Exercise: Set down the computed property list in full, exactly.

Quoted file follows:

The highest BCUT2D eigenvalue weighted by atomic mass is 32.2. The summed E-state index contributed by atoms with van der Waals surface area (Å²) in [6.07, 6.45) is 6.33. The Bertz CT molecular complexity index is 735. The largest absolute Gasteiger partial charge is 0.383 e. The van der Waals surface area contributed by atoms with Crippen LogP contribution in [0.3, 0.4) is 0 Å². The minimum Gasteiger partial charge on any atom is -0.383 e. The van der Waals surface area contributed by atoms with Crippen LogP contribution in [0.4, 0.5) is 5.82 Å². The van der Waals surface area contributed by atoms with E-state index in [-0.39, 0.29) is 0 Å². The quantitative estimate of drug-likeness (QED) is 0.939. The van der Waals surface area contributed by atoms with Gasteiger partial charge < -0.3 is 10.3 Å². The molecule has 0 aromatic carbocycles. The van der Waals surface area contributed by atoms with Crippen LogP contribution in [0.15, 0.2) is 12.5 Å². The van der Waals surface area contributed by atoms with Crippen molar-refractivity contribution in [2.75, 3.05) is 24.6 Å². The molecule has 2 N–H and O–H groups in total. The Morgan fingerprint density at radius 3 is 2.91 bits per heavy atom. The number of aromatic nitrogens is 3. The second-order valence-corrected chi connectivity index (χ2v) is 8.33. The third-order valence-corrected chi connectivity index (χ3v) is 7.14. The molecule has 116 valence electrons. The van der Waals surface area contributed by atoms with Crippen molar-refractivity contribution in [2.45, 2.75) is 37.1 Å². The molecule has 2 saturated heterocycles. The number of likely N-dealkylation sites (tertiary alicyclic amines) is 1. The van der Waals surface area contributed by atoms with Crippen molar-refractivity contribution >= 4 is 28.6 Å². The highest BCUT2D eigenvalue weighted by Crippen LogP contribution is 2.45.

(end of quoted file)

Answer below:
The highest BCUT2D eigenvalue weighted by atomic mass is 32.2. The summed E-state index contributed by atoms with van der Waals surface area (Å²) in [6.07, 6.45) is 6.33. The Bertz CT molecular complexity index is 735. The largest absolute Gasteiger partial charge is 0.383 e. The van der Waals surface area contributed by atoms with Crippen LogP contribution in [0.3, 0.4) is 0 Å². The minimum Gasteiger partial charge on any atom is -0.383 e. The van der Waals surface area contributed by atoms with Crippen LogP contribution in [0.4, 0.5) is 5.82 Å². The van der Waals surface area contributed by atoms with E-state index in [-0.39, 0.29) is 0 Å². The quantitative estimate of drug-likeness (QED) is 0.939. The van der Waals surface area contributed by atoms with Gasteiger partial charge < -0.3 is 10.3 Å². The molecule has 0 aromatic carbocycles. The van der Waals surface area contributed by atoms with Crippen LogP contribution in [0.15, 0.2) is 12.5 Å². The van der Waals surface area contributed by atoms with Crippen molar-refractivity contribution in [2.75, 3.05) is 24.6 Å². The molecule has 2 N–H and O–H groups in total. The Morgan fingerprint density at radius 3 is 2.91 bits per heavy atom. The number of aromatic nitrogens is 3. The second-order valence-corrected chi connectivity index (χ2v) is 8.33. The third-order valence-corrected chi connectivity index (χ3v) is 7.14. The molecule has 116 valence electrons. The van der Waals surface area contributed by atoms with Crippen molar-refractivity contribution in [2.45, 2.75) is 37.1 Å². The molecule has 2 saturated heterocycles. The number of likely N-dealkylation sites (tertiary alicyclic amines) is 1. The van der Waals surface area contributed by atoms with Crippen molar-refractivity contribution >= 4 is 28.6 Å². The highest BCUT2D eigenvalue weighted by Crippen LogP contribution is 2.45.